Books released in February 2019


The journals….the notebooks…they just take over page after page in the books section when you search for autism. Why are they there? Shouldn’t they be in stationery? There’s just so many “Autism is my superpower”, “Autism Awareness”, “My autism gives me magical powers” and on and on and on…

Anyway, once I actually found some books and not autism themed blank journals these were some of the books released in February 2019:

Unfamiliar Heroes: Autism “The Unkept Secret” looks like it is probably a kind of inspirational story for children, so I’ll be likely to give that a pass. There’s also a book titled KINDRED FOREVER: Autism was our connection Kindred birthed our evolution and if the title didn’t give it away, the synopsis did – it’s what sounds like a convoluted inspirational story about how autism is a superpower and from that a society called the Kin is formed…definitely doesn’t sound like my kind of thing.

Then there’s the controversially titled Can I Be Honest?: I Think I Hate Autism which is one of the parent biographies out in February, along with Christian’s Way. I was also surprised to see a bizarre string of words that I recognised Don’t Squeeze the Spaceman’s Taco: Lessons Learned from My Son with Autism and this was another parent biography released by the father of an autistic teenager called Cade, I recognised the phrase because his blog pops up in my feed. There’s also a sibling biography in I Was a Stranger to Beauty.

There’s the usual monthly batches of independently published books about how ‘X, Y, Z substances will “cure” autism’ books which I’ll give a pass on.

There’s a textbook about Trauma, Autism, and Neurodevelopmental Disorders which is looking at the overlap and confusion between neurodevelopmental disorders and trauma/stressor related disorders and details some of the research into the area – it looks interesting but it’s pricey (~£100).

Regression by autistic adult, Twilah Hiari, is – I think – an autobiographical account of Hiari’s quite horrific experience of the medical establishment. It looks intriguing but some of the reviews are quite heavy on the healing/cure narrative, maybe a wait and see book. The PDA Paradox is another book from an autistic adult, Harry Thompson, and is about his experience of PDA and embracing neurodiversity. Life in Letters: A Book about Autism is written by a non-autistic sibling but claims to tell the stories of nonspeaking autistic people – the title and synposis suggest it looks at functional communication or Rapid Prompting Method, both of which are hugely controversial (I have particular issues with both of these, not least the lack of research that isn’t heavily steeped in bias).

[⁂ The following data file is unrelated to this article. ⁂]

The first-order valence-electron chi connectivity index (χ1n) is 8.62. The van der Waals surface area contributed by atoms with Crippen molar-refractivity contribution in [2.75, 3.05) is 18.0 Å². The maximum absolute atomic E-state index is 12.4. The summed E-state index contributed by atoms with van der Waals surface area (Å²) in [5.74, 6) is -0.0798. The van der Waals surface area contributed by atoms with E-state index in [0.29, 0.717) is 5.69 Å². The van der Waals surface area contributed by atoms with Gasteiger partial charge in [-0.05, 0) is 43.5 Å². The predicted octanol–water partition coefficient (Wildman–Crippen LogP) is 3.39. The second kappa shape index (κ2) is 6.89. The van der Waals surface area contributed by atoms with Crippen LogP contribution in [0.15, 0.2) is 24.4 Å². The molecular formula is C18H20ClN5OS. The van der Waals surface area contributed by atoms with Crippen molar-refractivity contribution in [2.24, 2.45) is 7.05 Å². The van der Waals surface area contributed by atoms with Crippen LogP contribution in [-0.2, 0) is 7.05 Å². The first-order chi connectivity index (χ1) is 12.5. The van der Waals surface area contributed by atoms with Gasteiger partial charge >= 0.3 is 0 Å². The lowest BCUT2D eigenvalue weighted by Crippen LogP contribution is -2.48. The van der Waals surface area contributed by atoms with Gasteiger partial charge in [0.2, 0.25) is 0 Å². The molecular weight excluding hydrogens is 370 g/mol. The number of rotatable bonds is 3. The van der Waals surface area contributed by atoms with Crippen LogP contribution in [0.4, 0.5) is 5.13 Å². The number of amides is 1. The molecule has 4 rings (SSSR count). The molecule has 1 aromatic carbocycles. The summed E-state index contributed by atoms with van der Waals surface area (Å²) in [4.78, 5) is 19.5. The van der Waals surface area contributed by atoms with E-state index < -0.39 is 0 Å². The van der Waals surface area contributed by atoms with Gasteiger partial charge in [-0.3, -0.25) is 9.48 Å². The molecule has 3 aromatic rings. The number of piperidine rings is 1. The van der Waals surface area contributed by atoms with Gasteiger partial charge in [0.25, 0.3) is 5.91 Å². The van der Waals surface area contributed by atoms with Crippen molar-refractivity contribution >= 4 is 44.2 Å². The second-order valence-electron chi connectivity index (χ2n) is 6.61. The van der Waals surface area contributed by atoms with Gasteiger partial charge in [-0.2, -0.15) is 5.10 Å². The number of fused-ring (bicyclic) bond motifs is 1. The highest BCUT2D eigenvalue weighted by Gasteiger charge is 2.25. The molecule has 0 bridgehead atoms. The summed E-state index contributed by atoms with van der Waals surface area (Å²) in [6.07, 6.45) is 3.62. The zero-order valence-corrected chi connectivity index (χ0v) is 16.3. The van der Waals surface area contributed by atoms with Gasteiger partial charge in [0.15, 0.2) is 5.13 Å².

Girls and Autism also came out this month and was one of the books on my pre-order list. It arrived late (as with every preorder from Amazon so far) but it did at least get here in the month of release! It looks at the latest research on girls and autism. There was also A Practical Guide to Happiness in Adults on the Autism Spectrum by Victoria Honeybourne, I have a number of Honeybourne’s books so this one went on my wishlist. Job Coaches for Adults with Disabilities looks interesting but there’s so many issues with job coaching and how people with disabilities are supported that I don’t want to guess which way this book will go.

Teaching Social Skills to Children with Autism using Minecraft makes me go “Eeeeeh” just a bit because it feels (like with Lego Therapy) like things that are of massive interest to autistic kids are just constantly being turned into therapy opportunities rather than just fun.

That’s the round-up of some (but by no means all) of the books on autism released in February 2019 – have you read any? What did you think? Feel free to comment here or on the Twitter thread for this month.


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